Owing to their availability, various oils have been in use in different countries as feedstocks for biodiesel production. Rapeseed and sunflower oils in Europe, soybean oil in U.S., palm oil in Malaysia and Indonesia and coconut oil in Philippines are being used for biodiesel production. Also, the jatropha tree (Jatropha curcas), karanja (Pongamia pinnata) and mahua (M. indica) are used as major biodiesel fuel sources in India. In spite of this, biodiesel production from conventional vegetable oils (soybean, sunflower, safflower, palm, rapeseed etc.) has progressively stressed food uses, price, production and availability of these oils. Consequently, this has ignited the search for additional regional biodiesel raw materials. With 350 oil-bearing crops having been identified, recent studies on biodiesel from less common or unconventional oils include Moringa oleifera [4], Michelia champaca and Garcinia indica, pumpkin, sea mango and desert date oils.

Cucurbitaceae is a large plant family which consists of nearly 100 genera and 750 species. This plant family is known for its great genetic diversity and widespread adaptation which includes tropical and subtropical regions, arid deserts and temperate locations. Curcubits are known for their high protein and oil content. Seeds of cucurbits are sources of oils and protein with about 50% oil and up to 35 % protein [11]. Specifically for these reasons they are cultivated and consumed world over. “Egusi” (Citrullus colocynthis L.) belongs to the species of the genus Citrullus of cucurbitaceae family, which usually consists of a large number of varieties that are generally known as melons. Egusi (Citrullus colocynthis L.) is among the 300 species of melon found in tropical Africa and it is cultivated for its seeds, which are rich in oil (53%) and protein (28%). The regions of its cultivation are Middle East, West African (Nigeria, Ghana, Togo, Benin) and other African countries for the food in the seeds and as a crop inter-planted with maize, cassava and yam. In Nigeria only, ‘‘egusi’’ is cultivated over an area of 361,000 ha with a production figure of 347,000 tonnes (as seeds) in 2002. It is used both as condiment and thickener in Nigerian local soup, and the industrial scale production of the oil yet to be utilized despite the huge potential. Various studies have reported predominantly high linoleic fatty acid content in egusi melon seed oils. Due to the unsaturated fatty acid composition of its oil, it was reported to resemble that of safflower, corn, cottonseed, sunflower, soybean and sesame oil.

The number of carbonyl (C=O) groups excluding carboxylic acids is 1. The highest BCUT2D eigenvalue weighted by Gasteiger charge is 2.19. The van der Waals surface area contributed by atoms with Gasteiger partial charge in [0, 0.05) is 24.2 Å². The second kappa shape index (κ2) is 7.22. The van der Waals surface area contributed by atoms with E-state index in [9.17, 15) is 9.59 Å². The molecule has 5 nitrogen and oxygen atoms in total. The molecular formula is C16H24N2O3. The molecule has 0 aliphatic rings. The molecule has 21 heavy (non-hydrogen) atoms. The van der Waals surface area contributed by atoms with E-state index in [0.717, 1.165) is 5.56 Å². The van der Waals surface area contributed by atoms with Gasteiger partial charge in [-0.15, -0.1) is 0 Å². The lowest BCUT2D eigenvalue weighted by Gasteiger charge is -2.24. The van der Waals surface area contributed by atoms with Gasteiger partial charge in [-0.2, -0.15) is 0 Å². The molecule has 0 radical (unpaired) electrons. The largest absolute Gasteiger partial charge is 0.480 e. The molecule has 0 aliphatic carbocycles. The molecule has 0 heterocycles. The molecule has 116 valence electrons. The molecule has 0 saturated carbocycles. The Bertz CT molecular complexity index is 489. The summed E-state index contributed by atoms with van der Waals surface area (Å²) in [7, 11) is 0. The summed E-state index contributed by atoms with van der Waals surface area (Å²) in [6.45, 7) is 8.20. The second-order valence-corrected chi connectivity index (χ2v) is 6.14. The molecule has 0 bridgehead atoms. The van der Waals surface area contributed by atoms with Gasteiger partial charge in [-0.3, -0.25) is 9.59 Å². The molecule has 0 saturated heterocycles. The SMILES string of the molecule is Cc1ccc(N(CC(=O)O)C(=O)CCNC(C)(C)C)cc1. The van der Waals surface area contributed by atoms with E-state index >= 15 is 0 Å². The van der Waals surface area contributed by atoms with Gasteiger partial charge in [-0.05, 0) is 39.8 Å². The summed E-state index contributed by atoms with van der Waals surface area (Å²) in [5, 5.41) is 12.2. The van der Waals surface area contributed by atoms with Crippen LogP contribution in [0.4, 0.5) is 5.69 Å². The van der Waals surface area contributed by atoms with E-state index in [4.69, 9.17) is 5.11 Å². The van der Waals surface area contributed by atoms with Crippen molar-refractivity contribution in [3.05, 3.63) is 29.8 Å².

Throughout this study, “egusi” (Citrullus colocynthis L.) has been referred to as “egusi melon” for proper identification and consistency with the literature. The main objective of the present study was to investigate the use of egusi melon seed oil (EMSO) as a potential feedstock for biodiesel production. The fuel properties of the egusi melon oil methyl ester (EMOME) were determined and compared with biodiesel fuels from conventional vegetable oils.

Read the full article here in PDF format.

Citaton: Giwa, Solomon, Abdullah, Luqman Chuah; Adam, Nor Mariah. 2010. “Investigating “Egusi” (Citrullus Colocynthis L.) Seed Oil as Potential Biodiesel Feedstock.” Energies 3, no. 4: 607-618.